Just in Time for Easter – DIY Girl’s Tutu!

My daughter is approaching 16 months and has never owned a tutu.  With the arrival of spring, the reappearance of the sun, and the upcoming Easter holiday I decided it was the perfect time to fix that.  After all, every little girl needs to be introduced to the world of fashion without function.


Elastic OR Ribbon (1/2 inch or larger)


Needle & Thread

Measure the waist of your princess.

Cut your elastic about two inches shorter than your measurement.  Stitch the ends together to make a circle.  Alternately, you could make this project “no-sew” by using a long length of ribbon and tying the finished tutu around your little one’s waist, but at my daughter’s age I figured she’d untie the ribbon faster than you could say “tutu.”  The elastic I used was thinner than I would recommend, but I used it because I already had it on hand.

Identify the length you’d like the tutu.  Double the number, and add 1 inch.  This will be the length of your tulle strips.  Next, decide if you want 1, 2, or 3 layers in your tutu.  The more layers you have, the fluffier it will be.  You’ll use these two figures to calculate how much tulle you’ll be buying.  Remember how you used to sit in math class and think, “when will I ever use this in real life?”  Well, unbeknownst to you you’ll be using algebra to make your tutu.  Depending on your attitude towards math, I’m either very sorry or you’re very welcome. 



Add a bit to make sure you have enough.  And if you don’t like math, just guess.  I used about 2 yards for my 15-month old.


Next, it’s time to make a ton of tulle strips!  First, you need to cut a bunch of strips that are 6 inches wide.  The easiest way to do this is to fold your tulle in half length-wise.  Then continue folding it length-wise until you have a long, thin roll.  Measure 6 inches from the end and cut.  This should give you a very long 6-inch length of tulle.  Continue to cut every 6 inches so you get a bunch of long tulle strips.


Now you need to cut them down to the appropriate length.  Stretch out your long strips of tulle and cut them into the length that you need (from step 3 above).


It’s time to assemble the tutu!  It’s a little easier said than done, so I recommend putting the elastic around a canister or something to hold it in place to make this easier.


Take a piece of your tulle and fold it in half.  For fluffier tutus, use 2 or 3 strands at a time.  (I used two for this particular project)


Tuck the loose ends of the tulle strands underneath the elastic and back through the loop.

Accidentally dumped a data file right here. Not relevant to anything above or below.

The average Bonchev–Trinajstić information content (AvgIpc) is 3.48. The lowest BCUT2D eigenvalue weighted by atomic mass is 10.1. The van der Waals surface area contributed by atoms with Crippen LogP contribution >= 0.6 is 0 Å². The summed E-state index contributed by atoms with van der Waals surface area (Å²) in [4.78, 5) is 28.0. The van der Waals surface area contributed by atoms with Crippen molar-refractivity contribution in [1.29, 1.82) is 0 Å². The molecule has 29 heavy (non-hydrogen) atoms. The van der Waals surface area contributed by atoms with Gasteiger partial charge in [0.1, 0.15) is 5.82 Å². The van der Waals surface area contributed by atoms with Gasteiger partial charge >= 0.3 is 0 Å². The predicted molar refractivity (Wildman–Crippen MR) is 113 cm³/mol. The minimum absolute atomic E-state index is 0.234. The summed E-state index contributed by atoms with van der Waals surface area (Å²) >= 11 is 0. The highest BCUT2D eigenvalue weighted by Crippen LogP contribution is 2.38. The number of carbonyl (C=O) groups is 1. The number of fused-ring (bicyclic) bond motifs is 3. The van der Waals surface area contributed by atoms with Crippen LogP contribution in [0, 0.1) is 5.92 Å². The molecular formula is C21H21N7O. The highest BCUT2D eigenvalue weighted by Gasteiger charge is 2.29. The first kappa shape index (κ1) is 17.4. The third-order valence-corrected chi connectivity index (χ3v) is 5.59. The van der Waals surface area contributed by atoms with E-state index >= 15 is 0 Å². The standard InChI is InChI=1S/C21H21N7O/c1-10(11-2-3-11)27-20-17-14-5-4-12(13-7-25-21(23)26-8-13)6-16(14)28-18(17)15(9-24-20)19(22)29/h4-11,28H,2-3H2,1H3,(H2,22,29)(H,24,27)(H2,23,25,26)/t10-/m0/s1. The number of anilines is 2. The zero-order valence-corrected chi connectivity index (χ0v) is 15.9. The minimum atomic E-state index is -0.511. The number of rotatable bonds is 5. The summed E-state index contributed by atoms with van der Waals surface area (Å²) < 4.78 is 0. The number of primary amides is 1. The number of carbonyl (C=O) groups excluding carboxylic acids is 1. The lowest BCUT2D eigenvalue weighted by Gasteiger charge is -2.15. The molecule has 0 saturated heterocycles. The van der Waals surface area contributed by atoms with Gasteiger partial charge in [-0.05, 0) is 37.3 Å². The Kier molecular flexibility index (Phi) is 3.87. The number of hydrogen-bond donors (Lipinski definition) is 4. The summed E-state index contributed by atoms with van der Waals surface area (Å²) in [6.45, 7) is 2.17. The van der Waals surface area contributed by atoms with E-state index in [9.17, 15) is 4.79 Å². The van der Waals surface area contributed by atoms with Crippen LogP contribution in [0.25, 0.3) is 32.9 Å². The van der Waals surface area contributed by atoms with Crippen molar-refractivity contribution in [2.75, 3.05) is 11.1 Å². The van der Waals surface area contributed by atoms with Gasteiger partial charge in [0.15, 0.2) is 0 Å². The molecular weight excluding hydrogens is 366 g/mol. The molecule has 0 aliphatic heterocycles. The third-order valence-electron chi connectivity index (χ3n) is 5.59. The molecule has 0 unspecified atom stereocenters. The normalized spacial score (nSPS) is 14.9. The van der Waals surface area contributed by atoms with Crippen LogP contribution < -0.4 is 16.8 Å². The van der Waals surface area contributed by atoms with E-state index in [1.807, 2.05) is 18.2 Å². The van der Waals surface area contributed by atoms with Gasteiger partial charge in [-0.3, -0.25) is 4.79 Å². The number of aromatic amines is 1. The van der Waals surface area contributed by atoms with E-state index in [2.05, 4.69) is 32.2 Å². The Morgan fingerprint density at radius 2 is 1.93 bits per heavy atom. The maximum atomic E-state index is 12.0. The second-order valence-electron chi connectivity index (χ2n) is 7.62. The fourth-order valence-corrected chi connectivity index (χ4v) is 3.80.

Tighten the knot by putting your finger through the loop, pulling as tight as you can, and then remove your finger and finesse it until it’s tight enough around the elastic.  This takes a bit of practice – if you make it too tight it stretches the elastic.


Continue all the way around the elastic.


I wasn’t completely happy at this point, so I went back through and tied single strips of tulle between each of the loops.  You should make sure you tie your knots on the bottom.


I thought this made it look more finished around the waist and it was much fluffier!  Now at this point you could embellish it with flowers, ribbons, decorations – anything!  I’m not very creative so I stopped here.


Tutus are magical for little girls.


But just in case you thought that they could also cure the ills and crankiness associated with the common cold, I’m sorry to tell you that you’re sorely mistaken.

Now, I KNOW there are some super talented and creative mamas out there and I would LOVE to see how you made this your own!  If you make a tutu for your little one, share a pic of your adorable princess modeling it over on our Facebook page!  Happy Easter, everyone!

Leave a comment:

· Subscribe to comments
Be the first to comment here!

Most Recent Comments

  1. 7 Things that Help Our Kids Get Along

    Kristina Slaney said "We do a lot of talking through the rough moments. My kids are nearly 4 years apart, so it's easy to reason with the big..." More
  2. Comparisons

    Valerie said "Thank you for this humorous story...it is so funny how quick we, as women, are to compare ourselves to others at times. ..." More
  3. Comparisons

    Kristina Slaney said "A couple weeks ago I read on Jon Acuff: "Comparing yourself to others leads to arrogance or shame, but never happiness."..." More

Please click! A visit a day boosts my blog ranking at Top Mommy Blogs - The Best Mommy Blog Directory Ever!

Join Our Email Club!

Sign up for periodic allmomdoes emails regarding special news, contests, and events.